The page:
Appellant's cell phone, which was recovered at the scene of the shooting, contained several self-taken photographs, or “selfies,” of Appellant wearing a brightly colored shirt with a distinctive pattern a little more than 24 hours before the shooting, and the surveillance video showed a man wearing the same shirt and another man struggling with Underwood moments before the shooting, although it did not capture the actual shooting. Data from Appellant's and Underwood's cell phones showed that they were communicating in the time leading up to the shooting, including through text messages referring to an upcoming meeting. The day before the shooting, Appellant saved Underwood's cell phone number in his cell phone under the name “Lick,” a term that law enforcement officers testified was a slang term for the target of a robbery. And responding officers, who arrived within a minute or two of the shooting, found a digital scale and a large amount of marijuana at the scene. Viewed in the light most favorable to the jury's verdicts, this evidence was sufficient as a matter of constitutional due process to authorize a rational trier of fact to find Appellant guilty beyond a reasonable doubt as a party to the crimes of felony murder and possession of a firearm during the commission of a felony. See Jackson, 443 U.S. at 319, 99 S.Ct. 2781. See also OCGA § 16-2-20 (defining parties to a crime).
Appellant's reliance on OCGA § 24-14-6 is unavailing. That statute says that “[t]o warrant a conviction on circumstantial evidence, the proved facts shall not only be consistent with the hypothesis of guilt, but shall exclude every other reasonable hypothesis save that of the guilt of the accused.” “The reasonableness of an alternative hypothesis raised by a defendant is a question principally for the jury.” See Cochran v. State, 305 Ga. 827, 829, 828 S.E.2d 338 (2019).
Appellant claims that the evidence against him was wholly circumstantial and puts forward the alternative hypothesis that Underwood was armed, the aggressor, and the one attempting a robbery. But even assuming (without deciding) that the case against Appellant was wholly circumstantial, the jury was authorized to reject Appellant's alternative hypothesis as unreasonable based on the evidence, which showed that no firearms were found at the scene, and that Appellant arranged the meeting and saved Underwood's cell phone number in his cell phone under the name “Lick.” Accordingly, Appellant's challenge to the sufficiency of the evidence as a matter of constitutional due process and Georgia statutory law fails.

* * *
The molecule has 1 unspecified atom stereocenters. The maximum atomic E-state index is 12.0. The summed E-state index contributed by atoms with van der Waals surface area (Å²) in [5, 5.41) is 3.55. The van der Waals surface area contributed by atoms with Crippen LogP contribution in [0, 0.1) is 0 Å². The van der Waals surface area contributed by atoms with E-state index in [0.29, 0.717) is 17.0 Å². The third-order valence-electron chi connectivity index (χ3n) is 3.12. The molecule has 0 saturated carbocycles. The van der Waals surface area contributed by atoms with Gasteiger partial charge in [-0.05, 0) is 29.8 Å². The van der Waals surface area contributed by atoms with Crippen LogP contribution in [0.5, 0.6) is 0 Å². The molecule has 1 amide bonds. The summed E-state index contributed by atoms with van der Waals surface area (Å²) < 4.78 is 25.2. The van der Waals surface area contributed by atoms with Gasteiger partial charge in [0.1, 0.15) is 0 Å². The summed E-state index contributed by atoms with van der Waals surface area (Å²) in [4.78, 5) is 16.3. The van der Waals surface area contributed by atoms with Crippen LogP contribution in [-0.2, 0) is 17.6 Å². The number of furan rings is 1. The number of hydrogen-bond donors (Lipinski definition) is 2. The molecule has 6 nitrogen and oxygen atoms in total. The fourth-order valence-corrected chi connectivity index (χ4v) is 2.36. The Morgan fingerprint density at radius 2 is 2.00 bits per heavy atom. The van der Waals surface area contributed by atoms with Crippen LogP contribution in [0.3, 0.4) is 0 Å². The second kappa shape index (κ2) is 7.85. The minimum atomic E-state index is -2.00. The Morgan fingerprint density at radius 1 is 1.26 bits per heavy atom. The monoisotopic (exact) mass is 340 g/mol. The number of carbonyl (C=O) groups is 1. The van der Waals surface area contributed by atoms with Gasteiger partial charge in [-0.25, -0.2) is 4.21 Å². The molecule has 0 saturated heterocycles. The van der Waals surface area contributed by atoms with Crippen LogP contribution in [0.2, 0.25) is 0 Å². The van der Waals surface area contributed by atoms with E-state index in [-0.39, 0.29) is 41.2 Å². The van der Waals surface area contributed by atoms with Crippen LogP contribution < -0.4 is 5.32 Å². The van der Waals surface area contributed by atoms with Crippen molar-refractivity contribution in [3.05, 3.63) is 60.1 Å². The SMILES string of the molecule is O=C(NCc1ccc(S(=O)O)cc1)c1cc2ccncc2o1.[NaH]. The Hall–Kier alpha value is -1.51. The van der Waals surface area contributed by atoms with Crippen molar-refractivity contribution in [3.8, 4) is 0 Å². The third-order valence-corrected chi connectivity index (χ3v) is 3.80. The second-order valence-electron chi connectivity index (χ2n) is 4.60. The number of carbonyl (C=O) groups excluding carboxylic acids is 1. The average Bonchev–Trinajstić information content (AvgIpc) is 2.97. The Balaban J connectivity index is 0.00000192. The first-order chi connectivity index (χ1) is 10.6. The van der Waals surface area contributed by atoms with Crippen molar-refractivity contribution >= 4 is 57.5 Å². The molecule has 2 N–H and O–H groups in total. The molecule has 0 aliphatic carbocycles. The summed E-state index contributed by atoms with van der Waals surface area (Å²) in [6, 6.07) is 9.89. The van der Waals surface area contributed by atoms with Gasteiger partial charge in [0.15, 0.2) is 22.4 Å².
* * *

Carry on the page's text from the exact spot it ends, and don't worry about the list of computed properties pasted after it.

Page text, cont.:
1. Underwood was killed on October 4, 2015. On July 5, 2017, a Chatham County grand jury indicted Appellant and a co-defendant, Mylek Anthony Bigham, for malice murder, three counts of felony murder, aggravated assault with a deadly weapon, aggravated assault with intent to rob, possession of a firearm by a convicted felon, and three counts of possession of a firearm during the commission of a crime. At a trial from March 5 to 9, 2018, the jury acquitted Bigham of all charges. The jury also acquitted Appellant of malice murder, possession of a firearm by a convicted felon, felony murder based on the felon-in-possession charge, and aggravated assault with a deadly weapon but found him guilty of the remaining charges. The trial court sentenced Appellant as a recidivist under OCGA § 17-10-7 (c) to serve life in prison without the possibility of parole for felony murder based on aggravated assault with intent to rob and a consecutive term of five years for possession of a firearm during the commission of felony murder. The court also erroneously sentenced Appellant for felony murder based on aggravated assault with a deadly weapon, aggravated assault with intent to rob, and the other two counts of possession of a firearm during the commission of a felony. Appellant filed a timely motion for new trial, which he amended with new counsel on August 24, 2022. On September 13, 2022, the trial court held a hearing on the motion. On October 3, 2022, the court entered an order resentencing Appellant, this time not as a recidivist, to serve life in prison with the possibility of parole for felony murder based on aggravated assault with intent to rob and a term of five years consecutive for possession of a firearm during the commission of a felony. The court vacated the other felony murder count on which the jury found Appellant guilty, merged the count of aggravated assault with intent to rob and the two other counts of possession of a firearm during the commission of a felony, and otherwise denied Appellant's motion for new trial. Appellant filed a timely notice of appeal, and the case was docketed in this Court for the term beginning in December 2022 and submitted for decision on the briefs.
Boggs, Chief Justice.
All the Justices concur.
Response sent, thank you
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Docket No: S23A0340
Decided: April 18, 2023
Court: Supreme Court of Georgia.